Studies on the population dynamics of the green tortrix tortrix viridana lepidoptera tortricidae in lower franconia west germany

Horstmann, K.

Zeitschrift fuer Angewandte Entomologie 98(1): 73-95

1984


Accession: 006520525

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Abstract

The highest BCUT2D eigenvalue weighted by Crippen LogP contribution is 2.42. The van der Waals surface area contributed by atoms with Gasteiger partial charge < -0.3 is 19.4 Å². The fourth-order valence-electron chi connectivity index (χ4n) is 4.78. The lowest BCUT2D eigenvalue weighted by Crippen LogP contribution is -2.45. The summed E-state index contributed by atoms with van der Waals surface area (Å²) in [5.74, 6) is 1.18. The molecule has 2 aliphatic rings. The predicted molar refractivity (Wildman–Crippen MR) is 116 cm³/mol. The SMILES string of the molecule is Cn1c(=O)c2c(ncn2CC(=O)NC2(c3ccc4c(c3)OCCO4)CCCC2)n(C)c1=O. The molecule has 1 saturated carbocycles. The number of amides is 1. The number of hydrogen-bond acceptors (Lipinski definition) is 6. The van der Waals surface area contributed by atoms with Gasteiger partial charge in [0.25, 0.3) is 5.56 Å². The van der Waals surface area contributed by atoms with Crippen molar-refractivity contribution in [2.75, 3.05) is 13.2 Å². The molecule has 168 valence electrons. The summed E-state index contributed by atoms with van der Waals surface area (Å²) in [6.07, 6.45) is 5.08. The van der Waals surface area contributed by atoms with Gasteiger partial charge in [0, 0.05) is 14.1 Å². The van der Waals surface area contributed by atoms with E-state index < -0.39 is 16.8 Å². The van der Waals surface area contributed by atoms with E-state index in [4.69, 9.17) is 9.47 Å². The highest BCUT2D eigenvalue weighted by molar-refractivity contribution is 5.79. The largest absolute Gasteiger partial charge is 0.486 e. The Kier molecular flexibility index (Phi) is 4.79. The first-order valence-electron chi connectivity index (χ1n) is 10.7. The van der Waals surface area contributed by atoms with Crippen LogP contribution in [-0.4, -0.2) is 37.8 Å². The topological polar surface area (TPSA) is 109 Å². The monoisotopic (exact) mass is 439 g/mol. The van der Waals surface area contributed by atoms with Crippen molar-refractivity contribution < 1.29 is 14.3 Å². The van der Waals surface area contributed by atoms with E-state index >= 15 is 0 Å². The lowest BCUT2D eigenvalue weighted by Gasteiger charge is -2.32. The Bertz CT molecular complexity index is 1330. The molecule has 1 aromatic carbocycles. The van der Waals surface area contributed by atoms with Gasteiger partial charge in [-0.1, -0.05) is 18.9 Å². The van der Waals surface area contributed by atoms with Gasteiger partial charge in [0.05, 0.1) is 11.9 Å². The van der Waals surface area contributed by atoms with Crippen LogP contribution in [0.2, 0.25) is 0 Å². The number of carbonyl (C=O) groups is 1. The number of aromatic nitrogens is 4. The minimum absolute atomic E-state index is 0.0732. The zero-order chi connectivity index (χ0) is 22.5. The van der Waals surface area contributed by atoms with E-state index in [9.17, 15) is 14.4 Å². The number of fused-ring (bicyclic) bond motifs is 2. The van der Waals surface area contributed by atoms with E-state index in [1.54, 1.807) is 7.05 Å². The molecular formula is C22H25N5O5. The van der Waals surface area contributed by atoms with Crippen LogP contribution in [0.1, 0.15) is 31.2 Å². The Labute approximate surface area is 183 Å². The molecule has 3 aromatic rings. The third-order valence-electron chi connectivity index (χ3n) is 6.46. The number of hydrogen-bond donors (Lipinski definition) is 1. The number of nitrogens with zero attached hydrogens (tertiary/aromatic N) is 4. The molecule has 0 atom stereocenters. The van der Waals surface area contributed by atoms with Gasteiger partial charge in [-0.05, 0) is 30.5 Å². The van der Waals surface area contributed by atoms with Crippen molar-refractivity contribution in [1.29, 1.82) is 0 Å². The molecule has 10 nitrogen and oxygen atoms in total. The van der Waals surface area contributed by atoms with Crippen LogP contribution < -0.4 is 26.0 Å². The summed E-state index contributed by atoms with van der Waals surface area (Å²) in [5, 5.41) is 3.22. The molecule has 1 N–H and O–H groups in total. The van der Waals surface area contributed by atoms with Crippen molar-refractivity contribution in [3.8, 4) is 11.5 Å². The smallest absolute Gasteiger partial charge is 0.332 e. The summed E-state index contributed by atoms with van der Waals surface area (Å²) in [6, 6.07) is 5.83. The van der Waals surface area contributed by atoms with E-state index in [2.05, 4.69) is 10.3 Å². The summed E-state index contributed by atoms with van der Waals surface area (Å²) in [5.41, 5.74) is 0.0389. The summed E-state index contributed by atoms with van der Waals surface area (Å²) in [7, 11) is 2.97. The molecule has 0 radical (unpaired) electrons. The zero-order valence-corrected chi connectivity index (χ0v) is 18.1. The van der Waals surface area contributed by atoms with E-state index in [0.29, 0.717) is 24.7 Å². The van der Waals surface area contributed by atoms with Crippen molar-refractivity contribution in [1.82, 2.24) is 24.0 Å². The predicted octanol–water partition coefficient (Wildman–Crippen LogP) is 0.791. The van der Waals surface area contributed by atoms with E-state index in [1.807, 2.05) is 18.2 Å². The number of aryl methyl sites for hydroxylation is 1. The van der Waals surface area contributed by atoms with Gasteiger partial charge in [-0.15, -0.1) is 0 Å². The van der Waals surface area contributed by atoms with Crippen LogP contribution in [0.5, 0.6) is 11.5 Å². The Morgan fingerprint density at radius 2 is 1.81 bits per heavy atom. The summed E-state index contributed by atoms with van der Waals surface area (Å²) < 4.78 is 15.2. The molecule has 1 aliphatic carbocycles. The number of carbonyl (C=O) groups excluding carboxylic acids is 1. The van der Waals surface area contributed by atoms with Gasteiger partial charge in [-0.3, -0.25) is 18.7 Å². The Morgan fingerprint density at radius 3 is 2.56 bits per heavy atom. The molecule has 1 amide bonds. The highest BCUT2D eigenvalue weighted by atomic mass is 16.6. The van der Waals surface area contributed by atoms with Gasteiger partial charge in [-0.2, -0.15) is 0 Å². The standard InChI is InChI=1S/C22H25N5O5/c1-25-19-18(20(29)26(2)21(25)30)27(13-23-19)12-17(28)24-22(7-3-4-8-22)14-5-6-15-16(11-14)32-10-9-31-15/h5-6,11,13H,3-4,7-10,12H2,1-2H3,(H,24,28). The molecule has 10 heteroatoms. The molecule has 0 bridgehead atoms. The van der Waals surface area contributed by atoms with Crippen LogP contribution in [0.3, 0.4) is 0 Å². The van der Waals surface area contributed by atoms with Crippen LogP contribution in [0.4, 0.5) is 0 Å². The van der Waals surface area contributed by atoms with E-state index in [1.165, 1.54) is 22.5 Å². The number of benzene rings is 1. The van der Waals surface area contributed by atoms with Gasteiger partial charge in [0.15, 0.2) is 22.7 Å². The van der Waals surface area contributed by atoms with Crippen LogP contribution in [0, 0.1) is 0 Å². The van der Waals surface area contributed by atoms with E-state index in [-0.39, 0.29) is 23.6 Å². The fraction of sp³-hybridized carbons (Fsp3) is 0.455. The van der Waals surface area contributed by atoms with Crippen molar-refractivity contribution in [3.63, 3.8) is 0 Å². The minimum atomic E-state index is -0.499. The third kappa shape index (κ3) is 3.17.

The population density of T. viridana (L.) and of some other species of Tortricidae on oaks, and the parasitoids and diseases of T. viridana were studied in an oak forest in Lower Franconia over a 16 yr period. In this region, outbreaks of T. viridana of 4-5 yr duration, causing defoliation of the oaks, are separated by 7-yr periods of latency. During the time of investigation, 2 other species of Tortricidae (Tortricodes alternella (Den. and Schiff.), Zeiraphera isertana (F.)) each caused weaker outbreaks, not synchronized with the outbreaks of Tortrix viridana, and not reaching densities high enough to cause defoliation. The density of the other species of Tortricidae on oaks did not change appreciably. A total of 26 spp. of primary parasitoids (Hymenoptera [Ichneumonidae, Braconidae, Pteromalidae, Eulophidae] and Diptera [Tachinidae]) and 9 spp. of secondary parasitoids (Hymenoptera [Ichneumonidae, Torymidae, Perilampidae, Pteromalidae]) were reared from T. viridana, 6 of the primary parasitoids being the dominant species in at least 1 yr. The degree of parasitism varied between 7 and 67% (calculated for the 4th larval stage). Two frequent parasitoids of pupae are univoltine like the host, and act in a delayed density-dependent manner. Most of the other parasitoids of larvae and pupae are plurivoltine and parasitize other host species in summer and autumn. They act inversely density-dependent. Different factors are responsible for the control of the population density of T. viridana during the population cycle. In 1 case, the start of an outbreak was caused by the low efficacy of some important parasitoids. During the time of increasing host density, the degree of parasitism and the influence of diseases remained low. The population decline commenced as a consequence of food shortage after defoliation, followed by diseases (e.g., a microsporidiosis) and an increased efficacy of univoltine parasitoids. During the latency period, songbirds may control to some extent the density of T. viridana, acting on a background of a high and rather constant mortality caused by plurivoltine parasitoids. Migration is considered to be an important factor for the synchronization of density changes in an area.